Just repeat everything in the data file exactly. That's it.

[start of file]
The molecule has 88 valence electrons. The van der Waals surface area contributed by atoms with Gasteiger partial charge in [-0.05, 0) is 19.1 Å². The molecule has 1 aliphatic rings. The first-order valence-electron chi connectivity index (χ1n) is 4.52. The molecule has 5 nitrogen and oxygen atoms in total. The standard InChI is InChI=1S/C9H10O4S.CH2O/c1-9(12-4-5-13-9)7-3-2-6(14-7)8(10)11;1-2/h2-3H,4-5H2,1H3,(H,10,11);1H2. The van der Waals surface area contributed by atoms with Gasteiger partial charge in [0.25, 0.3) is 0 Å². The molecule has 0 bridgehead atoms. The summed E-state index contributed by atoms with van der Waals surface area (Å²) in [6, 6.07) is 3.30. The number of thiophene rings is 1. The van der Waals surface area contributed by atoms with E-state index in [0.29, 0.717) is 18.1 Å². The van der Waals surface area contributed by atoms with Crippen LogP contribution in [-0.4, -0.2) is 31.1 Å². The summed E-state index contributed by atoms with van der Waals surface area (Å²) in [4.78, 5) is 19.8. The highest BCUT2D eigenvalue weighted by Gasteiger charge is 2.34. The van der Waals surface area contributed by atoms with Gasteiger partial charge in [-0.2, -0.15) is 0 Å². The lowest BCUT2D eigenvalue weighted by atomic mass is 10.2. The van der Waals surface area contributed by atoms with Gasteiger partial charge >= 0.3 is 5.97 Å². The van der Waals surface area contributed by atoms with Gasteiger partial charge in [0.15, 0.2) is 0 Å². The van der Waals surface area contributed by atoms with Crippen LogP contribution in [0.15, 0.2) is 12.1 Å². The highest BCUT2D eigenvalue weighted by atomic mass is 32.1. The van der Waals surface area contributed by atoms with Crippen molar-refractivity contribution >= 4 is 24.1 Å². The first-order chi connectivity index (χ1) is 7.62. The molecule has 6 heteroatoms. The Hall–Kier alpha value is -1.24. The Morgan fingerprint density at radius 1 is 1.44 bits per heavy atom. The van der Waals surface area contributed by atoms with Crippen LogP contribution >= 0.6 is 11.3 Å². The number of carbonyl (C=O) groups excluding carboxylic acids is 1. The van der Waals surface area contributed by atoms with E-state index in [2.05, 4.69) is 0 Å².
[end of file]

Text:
The molecule has 88 valence electrons. The van der Waals surface area contributed by atoms with Gasteiger partial charge in [-0.05, 0) is 19.1 Å². The molecule has 1 aliphatic rings. The first-order valence-electron chi connectivity index (χ1n) is 4.52. The molecule has 5 nitrogen and oxygen atoms in total. The standard InChI is InChI=1S/C9H10O4S.CH2O/c1-9(12-4-5-13-9)7-3-2-6(14-7)8(10)11;1-2/h2-3H,4-5H2,1H3,(H,10,11);1H2. The van der Waals surface area contributed by atoms with Gasteiger partial charge in [0.25, 0.3) is 0 Å². The molecule has 0 bridgehead atoms. The summed E-state index contributed by atoms with van der Waals surface area (Å²) in [6, 6.07) is 3.30. The number of thiophene rings is 1. The van der Waals surface area contributed by atoms with E-state index in [0.29, 0.717) is 18.1 Å². The van der Waals surface area contributed by atoms with Crippen LogP contribution in [-0.4, -0.2) is 31.1 Å². The summed E-state index contributed by atoms with van der Waals surface area (Å²) in [4.78, 5) is 19.8. The highest BCUT2D eigenvalue weighted by Gasteiger charge is 2.34. The van der Waals surface area contributed by atoms with Gasteiger partial charge in [-0.2, -0.15) is 0 Å². The lowest BCUT2D eigenvalue weighted by atomic mass is 10.2. The van der Waals surface area contributed by atoms with Gasteiger partial charge >= 0.3 is 5.97 Å². The van der Waals surface area contributed by atoms with Gasteiger partial charge in [0.15, 0.2) is 0 Å². The van der Waals surface area contributed by atoms with Crippen LogP contribution in [0.15, 0.2) is 12.1 Å². The highest BCUT2D eigenvalue weighted by atomic mass is 32.1. The van der Waals surface area contributed by atoms with Crippen molar-refractivity contribution >= 4 is 24.1 Å². The first-order chi connectivity index (χ1) is 7.62. The molecule has 6 heteroatoms. The Hall–Kier alpha value is -1.24. The Morgan fingerprint density at radius 1 is 1.44 bits per heavy atom. The van der Waals surface area contributed by atoms with Crippen LogP contribution >= 0.6 is 11.3 Å². The number of carbonyl (C=O) groups excluding carboxylic acids is 1. The van der Waals surface area contributed by atoms with E-state index in [2.05, 4.69) is 0 Å².